Small Business Accountants

Small Business Accountants

Small Business Accountants – Capital Allowances Guide

‘Capital allowances’ is the term used to describe the deduction we are able to claim on your behalf for capital expenditure such as business equipment, in lieu of depreciation.

Annual Investment Allowance (AIA)

The maximum annual amount of the AIA is £200,000. This means up to £200,000 of the year’s investment in plant and machinery, except for cars, is allowed at 100%. The AIA applies to businesses of any size and most business structures, but there are provisions to prevent multiple claims. Businesses are able to allocate their AIA in any way they wish; so it is quite acceptable for them to set their allowance against expenditure qualifying for a lower rate of allowances (such as integral features) – see more on this below.

Enhanced Capital Allowances (ECAs)

In addition to the AIA, a 100% first year allowance is also available on new energy saving or environmentally friendly equipment. Where companies (only) have losses arising from ECAs, they may choose how much they wish to carry forward and how much they wish to surrender for a cash payment (tax credit is payable at 19% but subject to limits).
A separate ECA scheme is available for new electric and low carbon dioxide (CO2) emission cars (up to 75g/km until 31 March 2018 and up to 50g/km from 1 April 2018) and new zero emissions goods vehicles (up to 31 March 2021 (corporates) or 5 April 2021 (others)). They still qualify for the 100% first year allowance, but do not qualify for the payable ECA regime.

Writing Down Allowance (WDA)

Any expenditure not covered by the AIA (or ECAs) enters either the main rate pool or the special rate pool, attracting WDA at the appropriate rate – 18% and 8% respectively. The special rate 8% pool applies to higher emission cars, long-life assets and integral features of buildings, specifically:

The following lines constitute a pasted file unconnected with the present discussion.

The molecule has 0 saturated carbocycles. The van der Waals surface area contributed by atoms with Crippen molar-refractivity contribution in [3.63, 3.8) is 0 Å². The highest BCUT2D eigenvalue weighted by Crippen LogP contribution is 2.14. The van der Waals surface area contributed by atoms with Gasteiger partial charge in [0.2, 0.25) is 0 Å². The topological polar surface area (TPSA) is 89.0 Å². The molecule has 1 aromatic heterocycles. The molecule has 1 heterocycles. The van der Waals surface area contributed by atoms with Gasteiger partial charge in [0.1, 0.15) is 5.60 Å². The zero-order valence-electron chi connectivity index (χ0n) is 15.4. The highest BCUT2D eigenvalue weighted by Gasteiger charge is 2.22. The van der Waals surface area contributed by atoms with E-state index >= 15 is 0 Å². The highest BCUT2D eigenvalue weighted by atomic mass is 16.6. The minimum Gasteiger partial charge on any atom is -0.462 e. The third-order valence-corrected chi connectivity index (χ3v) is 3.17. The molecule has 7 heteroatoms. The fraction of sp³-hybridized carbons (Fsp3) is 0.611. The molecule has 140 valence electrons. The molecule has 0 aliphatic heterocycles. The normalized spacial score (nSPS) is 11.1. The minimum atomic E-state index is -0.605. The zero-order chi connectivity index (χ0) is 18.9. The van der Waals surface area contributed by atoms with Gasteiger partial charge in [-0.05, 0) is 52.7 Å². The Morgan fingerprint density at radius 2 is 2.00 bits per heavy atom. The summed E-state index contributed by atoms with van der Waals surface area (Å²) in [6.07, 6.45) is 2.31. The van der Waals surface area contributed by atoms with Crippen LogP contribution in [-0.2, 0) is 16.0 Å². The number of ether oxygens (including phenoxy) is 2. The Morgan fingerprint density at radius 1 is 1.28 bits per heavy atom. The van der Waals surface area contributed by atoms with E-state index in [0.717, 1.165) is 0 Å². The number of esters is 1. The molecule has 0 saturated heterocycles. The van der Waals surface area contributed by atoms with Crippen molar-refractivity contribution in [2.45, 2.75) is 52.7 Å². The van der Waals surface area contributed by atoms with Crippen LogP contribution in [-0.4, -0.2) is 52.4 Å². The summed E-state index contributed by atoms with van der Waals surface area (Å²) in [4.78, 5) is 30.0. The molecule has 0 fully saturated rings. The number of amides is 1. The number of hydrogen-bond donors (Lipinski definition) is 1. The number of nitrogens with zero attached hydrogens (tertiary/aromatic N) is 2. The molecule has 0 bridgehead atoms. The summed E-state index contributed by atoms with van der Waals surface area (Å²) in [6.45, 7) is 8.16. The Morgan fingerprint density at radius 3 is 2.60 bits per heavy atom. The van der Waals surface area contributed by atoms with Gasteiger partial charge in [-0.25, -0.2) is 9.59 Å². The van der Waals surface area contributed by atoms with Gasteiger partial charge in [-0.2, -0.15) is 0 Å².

• electrical systems (including lighting systems)
• hot and cold water systems
• space or water heating systems, powered systems of ventilation, air cooling or purification and any floor or ceiling comprised in such systems
• lifts, escalators and moving walkways
• external solar shading.

For most other plant and equipment, including some cars (see below), the main rate applies.
A WDA of up to £1,000 may be claimed by businesses, where the unrelieved expenditure in the main pool or the special rate pool is £1,000 or less.

Enterprise Zones

The Enterprise Zones in assisted areas qualify for enhanced capital allowances. In these areas, 100% First Year Allowances will be available for expenditure incurred by trading companies on qualifying plant or machinery.


Currently for cars purchased with CO2 emissions exceeding 75g/km (50g/km from 1 April 2018), the main rate of 18% applies. However, cars with CO2 emissions above 130g/km (110g/km from 1 April 2018) will be restricted to the special rate of 8%. For non-corporates, cars with a non-business use element continue to be dealt with in single asset pools, so the correct private use adjustments can be made but the rate of WDA will be determined by the car’s CO2 emissions. Remember, cars do not qualify for the AIA.


When a building is purchased for business use, it may be possible to claim capital allowances on plant elements contained therein, eg. air conditioning, subject to certain conditions. A joint election may need to be made with the vendor. Please contact us for further details and advice prior to any purchase.

Research and Development (R&D) investment

Tax relief is available on R&D revenue expenditure incurred by companies at varying rates. The current rates of relief are as follows:

• for small and medium-sized companies paying corporation tax at 19%, the effective rate of tax relief is 43.7% (that is a tax deduction of 230% on the expenditure). For small and medium-sized companies not yet in profit, the relief can be converted into a tax credit payment effectively worth 33.35% of the expenditure
• an ‘above the line’ credit exists for large company R&D expenditure. This is known as the R&D Expenditure Credit (RDEC) scheme and the credit has increased from 11% to 12% for expenditure incurred on or after 1 January 2018. The credit is fully payable, net of tax, to companies with no corporation tax liability
• SMEs barred from claiming SME R&D tax credit by virtue of receiving some other form of state aid (usually a grant) for the same project may be able to claim under the large company RDEC scheme. An SME may also be entitled to the large company RDEC for certain work that has been subcontracted to it.

Let's Get Started